My naive world view was shattered. Many years later I moved to Tennessee, and it was there I realized that although the institutions of slavery and Jim Crow are over, when it comes to race relations in America, the more things change, the more they stay the same.

I lived in Middle Tennessee for about twelve year, first in Nashville and later in Murfreesboro, which is about an hour's drive from Pulaski, the birthplace of the Ku Klux Klan. The football team of Middle Tennessee State University, where I received a BS in sociology and an MS in mass communication, is called the Blue Raiders and many buildings on campus are named after Nathan Bedford Forrest, celebrated confederate general and founding KKK member. 

In fact, there is an infamous statue of Forrest off I-65 outside Nashville that is surrounded by U.S., Tennessee, and confederate flags. 

I could go on and on. The fact of the matter is, though much of the nation views slavery, the Civil War, Reconstruction, and Jim Crow as issues of our distant past, they remain right at the forefront of Southern memory. (By way of example, read this news article from Memphis about contentions surrounding his gravesite and a different commemorative statue.) And for the first time in my life, I was learning that there are very real divisions between people in our country. And there are still a whole lot of otherwise normal, well-mannered people who don't view all people the same.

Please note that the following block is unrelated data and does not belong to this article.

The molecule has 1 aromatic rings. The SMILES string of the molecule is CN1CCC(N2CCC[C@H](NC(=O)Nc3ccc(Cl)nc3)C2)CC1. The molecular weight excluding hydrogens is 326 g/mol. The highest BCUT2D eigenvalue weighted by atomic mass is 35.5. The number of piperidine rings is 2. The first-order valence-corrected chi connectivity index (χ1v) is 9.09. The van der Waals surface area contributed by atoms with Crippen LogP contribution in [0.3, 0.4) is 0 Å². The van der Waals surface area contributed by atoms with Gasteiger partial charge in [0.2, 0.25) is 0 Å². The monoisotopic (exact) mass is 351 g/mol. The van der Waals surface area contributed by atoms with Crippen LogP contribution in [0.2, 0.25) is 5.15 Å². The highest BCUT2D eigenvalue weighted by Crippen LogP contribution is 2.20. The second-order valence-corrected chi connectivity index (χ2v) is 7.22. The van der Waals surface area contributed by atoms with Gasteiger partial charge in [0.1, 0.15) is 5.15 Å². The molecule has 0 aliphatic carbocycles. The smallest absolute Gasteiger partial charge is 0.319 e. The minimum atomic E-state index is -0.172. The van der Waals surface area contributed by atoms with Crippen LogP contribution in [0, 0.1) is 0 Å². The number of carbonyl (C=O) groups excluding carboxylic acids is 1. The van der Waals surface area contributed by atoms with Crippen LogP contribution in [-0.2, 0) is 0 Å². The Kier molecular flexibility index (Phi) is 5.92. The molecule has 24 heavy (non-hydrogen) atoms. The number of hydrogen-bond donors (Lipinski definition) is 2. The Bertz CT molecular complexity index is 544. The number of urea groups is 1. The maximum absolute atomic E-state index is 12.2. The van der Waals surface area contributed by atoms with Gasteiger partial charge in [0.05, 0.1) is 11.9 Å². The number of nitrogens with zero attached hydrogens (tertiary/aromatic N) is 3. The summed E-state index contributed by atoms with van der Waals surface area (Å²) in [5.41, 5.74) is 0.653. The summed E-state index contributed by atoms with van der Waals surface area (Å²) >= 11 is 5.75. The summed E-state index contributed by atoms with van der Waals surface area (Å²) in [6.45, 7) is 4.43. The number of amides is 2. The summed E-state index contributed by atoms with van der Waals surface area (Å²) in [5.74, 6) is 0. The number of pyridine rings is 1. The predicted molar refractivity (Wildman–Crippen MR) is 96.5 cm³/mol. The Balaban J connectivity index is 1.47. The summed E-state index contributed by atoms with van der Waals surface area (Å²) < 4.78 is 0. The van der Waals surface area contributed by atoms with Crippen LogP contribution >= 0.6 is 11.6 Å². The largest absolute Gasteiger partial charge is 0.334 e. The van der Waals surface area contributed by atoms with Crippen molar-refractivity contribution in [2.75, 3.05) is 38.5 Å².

So I'm glad that I waited until now to read To Kill a Mockingbird. Because a lot of it would have been lost on me if I read it before living in the South.

As a piece of literature, Mockingbird is genius. Told from the point of view of a young girl (Scout is poised to start school at the beginning of the novel), the tone manages to capture the innocence of childhood and yet remain mature enough to be accessible to readers. Jean Louise "Scout" Finch, the narrator of the book, thinks like a kid and speaks like a kid (as the excerpt below will show) but somehow Lee manages to impart the grander points of the book anyway.